SAVOY v. SAVOY

433 Pa.Super. 549 (1994)
641 A.2d 596

Joan M. SAVOY
v.
Marcus J. SAVOY, Appellant.

Superior Court of Pennsylvania.
Submitted February 22, 1994.
Filed May 6, 1994.
Dudley N. Anderson, Williamsport, for appellant.
Pamela L. Shipman, Williamsport, for appellee.
Before OLSZEWSKI, JOHNSON and CERCONE, JJ.

JOHNSON, Judge:

In this appeal of a parental support order, we are asked to determine whether a person is indigent, within the meaning of Section 3 of the Support Law of 1937 (Support Law), 62 P.S. § 1973, when her reasonable living expenses exceed her Social Security benefits, her sole source of income. We are also asked to determine whether the classification of relatives liable for support of indigent persons in Section 1973(a) of the Support Law has been repealed by the 1976 Amendments to the Public Welfare Code of 1967, 62 P.S. § 432.6, the classification of legally responsible relatives of public assistance applicants. With respect to the former, we apply the common law definition of indigent to Section 1973 and conclude that a person is indigent if her reasonable living expenses exceed her Social Security benefits, her sole source of income. With respect to the latter, this Court answered that question in Verna v. Verna, 288 Pa.Super. 511, 432 A.2d 630 (1981), and we now reaffirm our determination that Section 432.6 did not repeal the classification of relatives liable for the support of indigent persons in Section 1973(a). Accordingly, we affirm the order directing Marcus J. Savoy (Son) to pay $125 per month directly to the medical care providers of Joan M. Savoy (Mother) for her past medical care expenses.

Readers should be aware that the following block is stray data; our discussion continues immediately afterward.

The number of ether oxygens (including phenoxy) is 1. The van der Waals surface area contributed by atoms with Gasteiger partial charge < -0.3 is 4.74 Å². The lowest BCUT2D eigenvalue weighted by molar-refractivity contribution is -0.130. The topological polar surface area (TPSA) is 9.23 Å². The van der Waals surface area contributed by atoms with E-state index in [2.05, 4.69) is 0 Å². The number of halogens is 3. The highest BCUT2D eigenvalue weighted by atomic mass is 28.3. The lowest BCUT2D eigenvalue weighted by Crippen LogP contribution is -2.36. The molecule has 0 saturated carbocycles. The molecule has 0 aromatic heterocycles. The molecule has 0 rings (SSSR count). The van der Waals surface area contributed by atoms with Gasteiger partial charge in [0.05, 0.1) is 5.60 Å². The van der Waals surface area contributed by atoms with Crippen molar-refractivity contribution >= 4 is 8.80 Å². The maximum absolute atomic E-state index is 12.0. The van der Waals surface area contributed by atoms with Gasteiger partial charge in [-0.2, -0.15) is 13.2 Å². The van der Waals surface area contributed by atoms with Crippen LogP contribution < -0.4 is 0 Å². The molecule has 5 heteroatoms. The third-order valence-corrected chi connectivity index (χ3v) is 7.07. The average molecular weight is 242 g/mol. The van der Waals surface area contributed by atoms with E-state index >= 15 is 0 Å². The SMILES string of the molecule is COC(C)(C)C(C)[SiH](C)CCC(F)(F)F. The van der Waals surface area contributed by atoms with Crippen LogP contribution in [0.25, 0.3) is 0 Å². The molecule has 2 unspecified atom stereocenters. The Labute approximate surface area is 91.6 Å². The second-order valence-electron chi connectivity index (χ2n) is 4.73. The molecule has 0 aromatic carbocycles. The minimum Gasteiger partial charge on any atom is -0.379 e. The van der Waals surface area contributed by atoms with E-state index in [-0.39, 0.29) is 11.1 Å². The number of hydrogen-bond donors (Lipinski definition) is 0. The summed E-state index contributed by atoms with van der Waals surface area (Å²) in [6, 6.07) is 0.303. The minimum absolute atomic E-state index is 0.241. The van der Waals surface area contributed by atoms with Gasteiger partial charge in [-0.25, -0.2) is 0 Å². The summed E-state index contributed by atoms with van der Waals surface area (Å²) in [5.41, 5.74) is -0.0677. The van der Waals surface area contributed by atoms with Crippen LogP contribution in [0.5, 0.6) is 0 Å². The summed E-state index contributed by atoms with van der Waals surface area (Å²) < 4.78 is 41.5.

Prior to 1986, Mother had been financially independent and regularly employed. In early 1986, Mother initially became unemployed to undergo and to recover from neck surgery. When she returned to work, Mother slipped and fell, sustaining soft tissue injuries to her head, neck, and back, and a broken right ankle. Since her fall, Mother has been unemployed due to her continuing medical difficulties. Mother received periodic payments through Workmen's Compensation, which were later commuted to a lump sum payment of $25,000, all of which has been exhausted. Mother receives Social Security disability benefits in the amount of $362 per month, and Supplemental Security Income benefits in the amount of $76.40 per month, for a total monthly income of $438.40. Mother's monthly expenses are $940. Although Mother presently has medical insurance for her continuing medical difficulties, she has unpaid medical expenses in excess of $10,000, which neither Workmen's Compensation nor any other insurance covered.